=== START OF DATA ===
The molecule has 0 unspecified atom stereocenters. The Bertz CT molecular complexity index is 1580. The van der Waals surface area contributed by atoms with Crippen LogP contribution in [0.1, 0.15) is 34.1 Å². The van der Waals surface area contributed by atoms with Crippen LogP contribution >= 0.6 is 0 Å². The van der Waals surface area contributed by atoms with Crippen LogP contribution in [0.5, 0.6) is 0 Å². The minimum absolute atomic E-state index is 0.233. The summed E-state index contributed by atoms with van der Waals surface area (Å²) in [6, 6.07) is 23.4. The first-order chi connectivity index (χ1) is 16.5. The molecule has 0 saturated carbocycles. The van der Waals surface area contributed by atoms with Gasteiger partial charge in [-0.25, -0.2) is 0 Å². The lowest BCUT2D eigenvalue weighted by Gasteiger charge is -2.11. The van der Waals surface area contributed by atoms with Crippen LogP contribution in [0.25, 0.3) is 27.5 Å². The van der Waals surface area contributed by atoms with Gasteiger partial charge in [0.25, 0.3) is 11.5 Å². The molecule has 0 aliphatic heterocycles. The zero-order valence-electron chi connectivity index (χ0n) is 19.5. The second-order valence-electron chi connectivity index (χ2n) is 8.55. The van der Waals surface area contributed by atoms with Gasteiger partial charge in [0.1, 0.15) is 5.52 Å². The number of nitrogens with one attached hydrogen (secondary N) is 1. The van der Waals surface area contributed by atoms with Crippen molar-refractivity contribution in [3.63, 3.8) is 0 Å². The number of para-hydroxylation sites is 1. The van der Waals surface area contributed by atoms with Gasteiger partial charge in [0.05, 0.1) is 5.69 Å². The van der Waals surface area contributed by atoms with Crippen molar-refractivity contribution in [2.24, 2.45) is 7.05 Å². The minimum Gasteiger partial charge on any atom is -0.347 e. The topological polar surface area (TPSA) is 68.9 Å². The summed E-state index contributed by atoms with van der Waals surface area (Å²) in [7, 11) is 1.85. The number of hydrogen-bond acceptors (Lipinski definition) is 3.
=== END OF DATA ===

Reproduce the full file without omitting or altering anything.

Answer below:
The molecule has 0 unspecified atom stereocenters. The Bertz CT molecular complexity index is 1580. The van der Waals surface area contributed by atoms with Crippen LogP contribution in [0.1, 0.15) is 34.1 Å². The van der Waals surface area contributed by atoms with Crippen LogP contribution >= 0.6 is 0 Å². The van der Waals surface area contributed by atoms with Crippen LogP contribution in [0.5, 0.6) is 0 Å². The minimum absolute atomic E-state index is 0.233. The summed E-state index contributed by atoms with van der Waals surface area (Å²) in [6, 6.07) is 23.4. The first-order chi connectivity index (χ1) is 16.5. The molecule has 0 saturated carbocycles. The van der Waals surface area contributed by atoms with Gasteiger partial charge in [-0.25, -0.2) is 0 Å². The lowest BCUT2D eigenvalue weighted by Gasteiger charge is -2.11. The van der Waals surface area contributed by atoms with Crippen LogP contribution in [0.25, 0.3) is 27.5 Å². The van der Waals surface area contributed by atoms with Gasteiger partial charge in [0.25, 0.3) is 11.5 Å². The molecule has 0 aliphatic heterocycles. The zero-order valence-electron chi connectivity index (χ0n) is 19.5. The second-order valence-electron chi connectivity index (χ2n) is 8.55. The van der Waals surface area contributed by atoms with Gasteiger partial charge in [0.1, 0.15) is 5.52 Å². The number of nitrogens with one attached hydrogen (secondary N) is 1. The van der Waals surface area contributed by atoms with Crippen molar-refractivity contribution in [3.63, 3.8) is 0 Å². The number of para-hydroxylation sites is 1. The van der Waals surface area contributed by atoms with Gasteiger partial charge in [0.05, 0.1) is 5.69 Å². The van der Waals surface area contributed by atoms with Crippen molar-refractivity contribution in [2.24, 2.45) is 7.05 Å². The minimum Gasteiger partial charge on any atom is -0.347 e. The topological polar surface area (TPSA) is 68.9 Å². The summed E-state index contributed by atoms with van der Waals surface area (Å²) in [7, 11) is 1.85. The number of hydrogen-bond acceptors (Lipinski definition) is 3.